Solid Waste Management Assistance Grants, Due April 27

EPA Region 5 is soliciting proposals that address the national Resource Conservation Challenge (RCC) priorities of increasing recycling of municipal solid waste, construction and demolition debris, and industrial materials in Region 5 [Region 5 comprises Illinois, Indiana, Michigan, Minnesota, Ohio, and Wisconsin]. Specific Region 5 priorities are listed in the full text under I. Funding Opportunity Description. This funding supports EPA’s strategic goal of land preservation and restoration. Applicants are encouraged to partner and collaborate with other organizations involved in similar efforts.

EPA solid waste grants generally fund program development or pilot projects which promote waste reduction, recycled-content products, markets for recycled materials, or assist in the development of solid waste management plans and the clean up of open dumping. EPA solid waste funds may pay for a new position, contractor support, the development and printing of public outreach materials, supplies, minor equipment purchases, and project-related travel (e.g., to conduct or attend workshops). Please note that EPA solid waste funds generally cannot pay for large equipment purchases or be used for building or construction.

Special focus area for this solicitation:
1. Mid-Western Collaboration to Support Byproduct Synergy: Byproduct Synergy
(BPS) programs bring businesses, institutions, and governments in a geographic area
together to explore options for improving materials management. They involve
transforming waste from one organization into a feedstock for another process. BPS can
be implemented on its own or as part of a broader industrial ecology or sustainability
program. Implementing organizations vary and include not-for-profits, Manufacturing
Extension Program Centers, academic institutions, and government agencies. Proposals
addressing this priority must increase the effectiveness of byproduct synergy efforts in
Region 5 by:
1. supporting a collaboration of Region 5 byproduct synergy programs
2. developing and piloting a process or system to reduce duplication across
programs and allow sharing of knowledge and expertise on synergies, materials,
and technical and regulatory issues and
3. developing and piloting a data management system that will allow BPS programs
across the region to consistently track environmental and economic results of their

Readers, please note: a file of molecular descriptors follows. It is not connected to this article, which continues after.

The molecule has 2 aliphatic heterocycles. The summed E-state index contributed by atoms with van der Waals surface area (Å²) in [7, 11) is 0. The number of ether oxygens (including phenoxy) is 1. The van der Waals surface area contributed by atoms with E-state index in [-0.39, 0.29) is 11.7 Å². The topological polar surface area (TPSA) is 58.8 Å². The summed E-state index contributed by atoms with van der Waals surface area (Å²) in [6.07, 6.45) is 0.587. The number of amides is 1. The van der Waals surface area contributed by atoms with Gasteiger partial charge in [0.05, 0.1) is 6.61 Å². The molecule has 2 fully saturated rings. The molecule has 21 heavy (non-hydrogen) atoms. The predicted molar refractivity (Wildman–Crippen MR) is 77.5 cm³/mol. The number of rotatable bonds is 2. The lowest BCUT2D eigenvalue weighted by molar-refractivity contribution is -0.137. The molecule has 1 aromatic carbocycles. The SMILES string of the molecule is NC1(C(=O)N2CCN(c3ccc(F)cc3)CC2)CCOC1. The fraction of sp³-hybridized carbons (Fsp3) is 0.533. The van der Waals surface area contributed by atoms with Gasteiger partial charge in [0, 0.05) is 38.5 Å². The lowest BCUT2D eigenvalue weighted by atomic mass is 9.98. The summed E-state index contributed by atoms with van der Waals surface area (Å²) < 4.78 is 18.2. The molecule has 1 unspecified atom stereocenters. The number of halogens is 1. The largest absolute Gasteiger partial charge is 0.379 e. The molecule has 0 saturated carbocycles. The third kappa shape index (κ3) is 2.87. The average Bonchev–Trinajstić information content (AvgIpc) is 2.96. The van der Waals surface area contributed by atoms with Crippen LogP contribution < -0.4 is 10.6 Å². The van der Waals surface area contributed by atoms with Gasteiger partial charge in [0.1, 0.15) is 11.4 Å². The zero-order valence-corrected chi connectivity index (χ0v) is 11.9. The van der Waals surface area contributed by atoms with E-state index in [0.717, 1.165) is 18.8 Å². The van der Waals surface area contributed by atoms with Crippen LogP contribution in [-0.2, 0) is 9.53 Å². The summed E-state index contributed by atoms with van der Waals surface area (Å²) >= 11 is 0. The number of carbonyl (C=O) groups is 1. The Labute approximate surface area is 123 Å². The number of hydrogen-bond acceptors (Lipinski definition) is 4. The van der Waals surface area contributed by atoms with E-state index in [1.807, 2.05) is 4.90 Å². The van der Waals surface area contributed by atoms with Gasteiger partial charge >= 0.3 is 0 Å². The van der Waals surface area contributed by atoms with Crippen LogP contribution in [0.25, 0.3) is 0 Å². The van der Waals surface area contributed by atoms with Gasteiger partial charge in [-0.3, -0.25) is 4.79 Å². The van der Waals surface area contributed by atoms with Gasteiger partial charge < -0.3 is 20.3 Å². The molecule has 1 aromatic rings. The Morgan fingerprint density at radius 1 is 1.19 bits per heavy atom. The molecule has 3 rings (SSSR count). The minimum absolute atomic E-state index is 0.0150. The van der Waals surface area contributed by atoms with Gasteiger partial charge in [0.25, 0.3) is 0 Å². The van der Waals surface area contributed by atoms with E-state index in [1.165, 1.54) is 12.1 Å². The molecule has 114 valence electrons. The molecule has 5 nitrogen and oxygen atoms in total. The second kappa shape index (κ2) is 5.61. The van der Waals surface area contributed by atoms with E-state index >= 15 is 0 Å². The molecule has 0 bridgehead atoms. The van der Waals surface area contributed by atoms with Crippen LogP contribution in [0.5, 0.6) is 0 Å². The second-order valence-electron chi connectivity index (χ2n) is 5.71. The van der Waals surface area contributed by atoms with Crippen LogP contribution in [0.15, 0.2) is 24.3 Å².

Projects should also include a plan for long term maintenance and improvement of the
collaboration and systems. Proposals should establish a method for measuring any
improvement in effectiveness of participating byproduct synergy efforts in EPA Region
5. Effectiveness can be measured by increases in service by an individual BPS program
that resulted in a greater number of synergies implemented, increase in waste diverted
from disposal, increase in number of partners, increase in number of jobs created or
retained, increase in economic investment, increase in staff level for program
implementation, or other measures determined by the applicant.

2. Collaborative demonstration project to evaluate use of recycled materials in
roadways or infrastructure:
Demonstration projects can provide information needed
by statewide agencies to develop specifications for the use of recycled materials in
roadways and infrastructure. Proposals addressing this priority should increase the
knowledge, understanding, and experience with using recycled materials in construction
of roads or infrastructure in Region 5 by working collaboratively with Region 5 State
Departments of Transportation, Tollway Authorities, Turnpike Commissions and other
statewide or interested local road commissions to identify, design, plan, develop a
funding mechanism for, and initiate a demonstration project that will evaluate the use of
at least 2 recycled materials OR at least 2 different uses of recycled materials AND
produce results that will be acceptable by a majority of the stakeholders to ensure that the
results will be broadly useful for decision-making purposes and development of needed
specifications. Proposals addressing this priority should include:
1. a plan for identifying and engaging stakeholders
2. an approach for identifying materials/applications of interest to stakeholders and
technical issues to be addressed by a demonstration project
3. an approach ensuring interest, support, and acceptance of results by a majority of
the stakeholders.
4. a plan for ensuring the results of the demonstration project are shared with